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Old phones
Old phones on display at the Historical Telephone Museum in Cle Elum, Wash. (GeekWire Photo / Kurt Schlosser)

Increasingly, and unsurprisingly it seems, the only time you’re going to hear a telephone ring that sounds like a landline is when someone has his cell phone ringtone set up that way — because, nostalgia! A new survey shows 52 percent of U.S. adults live in households with no landline phones.

The GfK MRI Survey of the American Consumer found that the percentage of cell-phone-only households has doubled since 2010, when it was 26 percent.

Even our parents and grandparents are getting in on the act of ditching the landline with more frequency, as seniors age 65 and up quadrupled the number of cell-only households over the past six years to 23 percent. By contrast, millennials pretty much only reach for their pockets when a phone rings — the figure for that group, born between 1977 and 1994, rose from 47 percent to 71 percent.

As for other generations, only 40 percent of Baby Boomers (born 1946 to 1964) live in cell-only households, while Generation X (born 1965 to 1976) is at 55 percent.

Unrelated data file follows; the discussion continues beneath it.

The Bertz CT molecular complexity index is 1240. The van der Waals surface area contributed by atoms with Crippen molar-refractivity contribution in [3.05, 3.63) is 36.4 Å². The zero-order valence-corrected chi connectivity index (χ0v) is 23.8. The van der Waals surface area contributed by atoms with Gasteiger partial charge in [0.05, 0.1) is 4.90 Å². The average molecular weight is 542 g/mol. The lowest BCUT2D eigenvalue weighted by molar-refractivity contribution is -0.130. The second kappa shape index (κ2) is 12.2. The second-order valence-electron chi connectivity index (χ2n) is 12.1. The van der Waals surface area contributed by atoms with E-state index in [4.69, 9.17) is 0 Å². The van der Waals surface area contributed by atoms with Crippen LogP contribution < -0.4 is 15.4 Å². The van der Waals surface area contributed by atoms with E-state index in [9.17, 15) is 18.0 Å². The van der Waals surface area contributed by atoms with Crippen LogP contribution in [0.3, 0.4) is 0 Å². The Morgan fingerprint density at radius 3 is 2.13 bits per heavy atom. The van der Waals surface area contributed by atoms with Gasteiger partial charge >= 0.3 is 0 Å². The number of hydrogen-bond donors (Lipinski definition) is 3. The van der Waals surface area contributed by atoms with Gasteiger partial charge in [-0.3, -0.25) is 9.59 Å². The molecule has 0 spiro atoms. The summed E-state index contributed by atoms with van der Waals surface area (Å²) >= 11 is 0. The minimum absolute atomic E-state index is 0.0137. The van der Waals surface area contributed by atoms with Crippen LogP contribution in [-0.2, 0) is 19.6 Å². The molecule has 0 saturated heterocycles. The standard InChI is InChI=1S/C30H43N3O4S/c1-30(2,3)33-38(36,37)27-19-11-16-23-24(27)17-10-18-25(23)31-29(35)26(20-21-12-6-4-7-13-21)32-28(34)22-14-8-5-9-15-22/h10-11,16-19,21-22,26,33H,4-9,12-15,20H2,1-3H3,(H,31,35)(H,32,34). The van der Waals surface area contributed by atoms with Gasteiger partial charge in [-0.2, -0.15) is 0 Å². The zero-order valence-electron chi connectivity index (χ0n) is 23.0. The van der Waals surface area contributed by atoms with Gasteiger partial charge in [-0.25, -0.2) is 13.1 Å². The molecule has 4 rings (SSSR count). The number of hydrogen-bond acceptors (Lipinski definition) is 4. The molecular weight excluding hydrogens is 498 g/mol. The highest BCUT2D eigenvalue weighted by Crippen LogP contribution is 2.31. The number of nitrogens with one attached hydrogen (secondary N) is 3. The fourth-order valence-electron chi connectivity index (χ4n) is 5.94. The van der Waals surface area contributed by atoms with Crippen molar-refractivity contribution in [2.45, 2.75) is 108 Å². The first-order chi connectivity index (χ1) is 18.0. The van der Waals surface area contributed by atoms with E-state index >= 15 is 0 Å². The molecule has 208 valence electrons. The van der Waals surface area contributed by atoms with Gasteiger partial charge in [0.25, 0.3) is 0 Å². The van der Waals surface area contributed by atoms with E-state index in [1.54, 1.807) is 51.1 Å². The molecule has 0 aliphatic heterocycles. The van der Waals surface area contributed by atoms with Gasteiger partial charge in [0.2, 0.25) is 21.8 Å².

The survey also broke down differences among ethnicities and races. Those of Hispanic or Latino origin show the highest percentage of cell-only households at 67 percent. Most other groups report around 50 percent: Asian Americans (54 percent); whites (51 percent); and African Americans (50 percent).

The popularity of bundled television, internet, landline, and cellphone services is to blame for the Northeast showing the lowest percentage geographically for cell-only homes at 39 percent. In other regions of the U.S., no-landline percentages range from 53 percent in the Midwest to 57 percent in the South.

GfK MRI’s survey was is based on interviews with approximately 24,000 U.S. adults ages 18 and above.

Take the attached GeekWire Poll and tell us if there’s still a landline in your house.

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